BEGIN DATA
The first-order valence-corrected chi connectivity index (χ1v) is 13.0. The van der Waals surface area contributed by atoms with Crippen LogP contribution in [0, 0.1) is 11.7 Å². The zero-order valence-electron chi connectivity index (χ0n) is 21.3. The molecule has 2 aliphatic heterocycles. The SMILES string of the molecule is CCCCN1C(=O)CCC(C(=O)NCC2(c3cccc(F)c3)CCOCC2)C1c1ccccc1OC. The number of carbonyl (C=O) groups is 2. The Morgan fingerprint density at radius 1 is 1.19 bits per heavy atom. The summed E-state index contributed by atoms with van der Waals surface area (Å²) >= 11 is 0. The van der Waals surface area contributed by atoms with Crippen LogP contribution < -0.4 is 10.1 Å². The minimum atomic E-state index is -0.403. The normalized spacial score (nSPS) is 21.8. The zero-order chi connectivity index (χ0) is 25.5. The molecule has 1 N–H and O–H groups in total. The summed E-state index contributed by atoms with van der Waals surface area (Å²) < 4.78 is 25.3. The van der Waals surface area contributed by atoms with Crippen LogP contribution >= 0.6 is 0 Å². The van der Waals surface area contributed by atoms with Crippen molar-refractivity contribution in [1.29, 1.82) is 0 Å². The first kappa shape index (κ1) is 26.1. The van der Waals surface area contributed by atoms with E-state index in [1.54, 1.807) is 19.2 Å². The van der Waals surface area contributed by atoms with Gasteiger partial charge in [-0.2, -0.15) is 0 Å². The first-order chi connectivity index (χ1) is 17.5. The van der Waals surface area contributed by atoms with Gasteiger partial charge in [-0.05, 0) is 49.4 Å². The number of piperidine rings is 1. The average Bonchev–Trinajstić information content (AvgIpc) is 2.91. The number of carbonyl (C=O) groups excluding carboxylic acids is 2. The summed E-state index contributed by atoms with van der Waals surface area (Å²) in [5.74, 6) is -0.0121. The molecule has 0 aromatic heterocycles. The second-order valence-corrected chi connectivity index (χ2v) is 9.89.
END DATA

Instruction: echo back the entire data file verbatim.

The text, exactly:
The first-order valence-corrected chi connectivity index (χ1v) is 13.0. The van der Waals surface area contributed by atoms with Crippen LogP contribution in [0, 0.1) is 11.7 Å². The zero-order valence-electron chi connectivity index (χ0n) is 21.3. The molecule has 2 aliphatic heterocycles. The SMILES string of the molecule is CCCCN1C(=O)CCC(C(=O)NCC2(c3cccc(F)c3)CCOCC2)C1c1ccccc1OC. The number of carbonyl (C=O) groups is 2. The Morgan fingerprint density at radius 1 is 1.19 bits per heavy atom. The summed E-state index contributed by atoms with van der Waals surface area (Å²) >= 11 is 0. The van der Waals surface area contributed by atoms with Crippen LogP contribution < -0.4 is 10.1 Å². The minimum atomic E-state index is -0.403. The normalized spacial score (nSPS) is 21.8. The zero-order chi connectivity index (χ0) is 25.5. The molecule has 1 N–H and O–H groups in total. The summed E-state index contributed by atoms with van der Waals surface area (Å²) < 4.78 is 25.3. The van der Waals surface area contributed by atoms with Crippen LogP contribution >= 0.6 is 0 Å². The van der Waals surface area contributed by atoms with Crippen molar-refractivity contribution in [1.29, 1.82) is 0 Å². The first kappa shape index (κ1) is 26.1. The van der Waals surface area contributed by atoms with E-state index in [1.54, 1.807) is 19.2 Å². The van der Waals surface area contributed by atoms with Gasteiger partial charge in [-0.2, -0.15) is 0 Å². The first-order chi connectivity index (χ1) is 17.5. The van der Waals surface area contributed by atoms with Gasteiger partial charge in [-0.05, 0) is 49.4 Å². The number of piperidine rings is 1. The average Bonchev–Trinajstić information content (AvgIpc) is 2.91. The number of carbonyl (C=O) groups excluding carboxylic acids is 2. The summed E-state index contributed by atoms with van der Waals surface area (Å²) in [5.74, 6) is -0.0121. The molecule has 0 aromatic heterocycles. The second-order valence-corrected chi connectivity index (χ2v) is 9.89.